- The Washington Times - Friday, January 10, 2003

Political 'Gangs'

"In 'Gangs of New York,' control of turf is rule over persons. The Nativists control Five Points and Bill 'the Butcher' Cutting rules despotically and arbitrarily, his personality consisting of brutality with a veneer of charm. He has subordinated, cowed, or otherwise co-opted the Irish immigrants that constitute a growing majority of the population.

"The immigrant Irish have one alternative to Cutting's oppressive rule. For most of the film, Cutting's rival for influence in Five Points is 'Boss' Tweed of Tammany Hall. As the incoming, desperate Irish are jeered at and pelted with stones by the natives, Tweed treats them like sheep, herding them into the polls to vote Democrat in return for the party's supplying their material and social needs.

"Such politics are a far cry from the self-reliant, responsible citizenship that George Washington, whose portrait hangs above Tweed's desk in his office, recommended for the American republic. 'Gangs of New York' depicts urban machine politicking in all its shameful, ballot box-stuffing grandeur. After an Irish Tammany candidate wins election for a local office, a furious Cutting challenges him to a fight. He declines, invoking the voters' decision as the decisive settlement. As the candidate walks away, Cutting hurls a cleaver into his back, declaring, 'That's the minority vote.'"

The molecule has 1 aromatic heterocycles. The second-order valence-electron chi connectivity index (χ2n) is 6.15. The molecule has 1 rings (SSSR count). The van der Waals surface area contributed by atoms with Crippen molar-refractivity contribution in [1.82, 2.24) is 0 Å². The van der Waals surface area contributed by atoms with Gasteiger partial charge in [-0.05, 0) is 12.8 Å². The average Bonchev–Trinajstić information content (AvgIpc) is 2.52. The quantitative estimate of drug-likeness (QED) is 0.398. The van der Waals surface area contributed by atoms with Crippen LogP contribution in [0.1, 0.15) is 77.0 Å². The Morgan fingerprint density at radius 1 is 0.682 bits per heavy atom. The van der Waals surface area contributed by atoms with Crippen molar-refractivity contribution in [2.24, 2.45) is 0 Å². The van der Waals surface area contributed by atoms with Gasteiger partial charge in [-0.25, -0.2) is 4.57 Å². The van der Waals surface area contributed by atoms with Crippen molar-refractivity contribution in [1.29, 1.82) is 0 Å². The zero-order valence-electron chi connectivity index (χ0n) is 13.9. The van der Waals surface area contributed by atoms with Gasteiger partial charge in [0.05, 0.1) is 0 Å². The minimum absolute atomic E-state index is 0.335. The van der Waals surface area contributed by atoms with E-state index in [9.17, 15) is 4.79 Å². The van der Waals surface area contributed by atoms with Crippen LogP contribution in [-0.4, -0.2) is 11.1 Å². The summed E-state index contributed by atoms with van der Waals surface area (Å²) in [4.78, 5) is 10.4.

Sean Mattie, writing on "Gangs and Citizens" for the Ashbrook Center for Public Affairs at www.ashbrook.org


Communist critic

"One of the tougher reviews for the new James Bond movie, 'Die Another Day,' came from an official-sounding organization, located in Pyongyang, North Korea, called the 'Secretariat of the Committee for the Peaceful Reunification of the Fatherland.'

"The film, the villain of which is a North Korean arms dealer who develops a doomsday weapon to annihilate the West, is a 'dirty and cursed burlesque aimed to slander and insult the Korean nation,' railed the Secretariat. It is 'a premeditated act of mocking' that proves the United States is 'the headquarters that spreads abnormality, degeneration, violence and fin de siecle corrupt sex culture.' Since not much emanates from North Korea without the say-so of Kim Jong-il, the pudgy, oddball strongman of Pyongyang, it's a good bet that the Secretariat was expressing the views, if not the actual words, of the 'Great Leader,' as Kim is known to his people.

"Kim Jong-il is a movie fan. He once said that if he hadn't become his country's ruler, he might have become a film critic or producer.

"His fantasyland is a charnel house. While he lives like a brandy-swilling 18th-century French nobleman, more than 2 million people have died of starvation in North Korea over the last decade."

Evan Thomas, writing on "Women, Wine and Weapons," in the Jan. 13 issue of Newsweek


Cyber-dating

"[I]t is quite possible that everybody of a certain demographic profile who is dissatisfied with his or her current romantic prospects is experimenting with meeting someone online.

"Here's my evidence: "John Podhoretz, the very conservative and highly un-with-it columnist and former editorial page editor at the New York Post met a woman on www.matchmaker.com and married her.

"What's more, the matchmaking business is growing in a way, and producing profits of a sort, not seen since the advent of EBay.

"And logically, why wouldn't every lonely heart try a dating site?

"Given the reach and the efficiency of Web dating, there would be only two things reasonably holding you back here: embarrassment and technical difficulties. But if John Podhoretz is doing it, the embarrassment factor is obviously dwindling it's a perfectly decent, unremarkable, squaresville thing to do."

Michael Wolff, writing on "You've Got Sex," in the Dec. 23 issue of New York magazine

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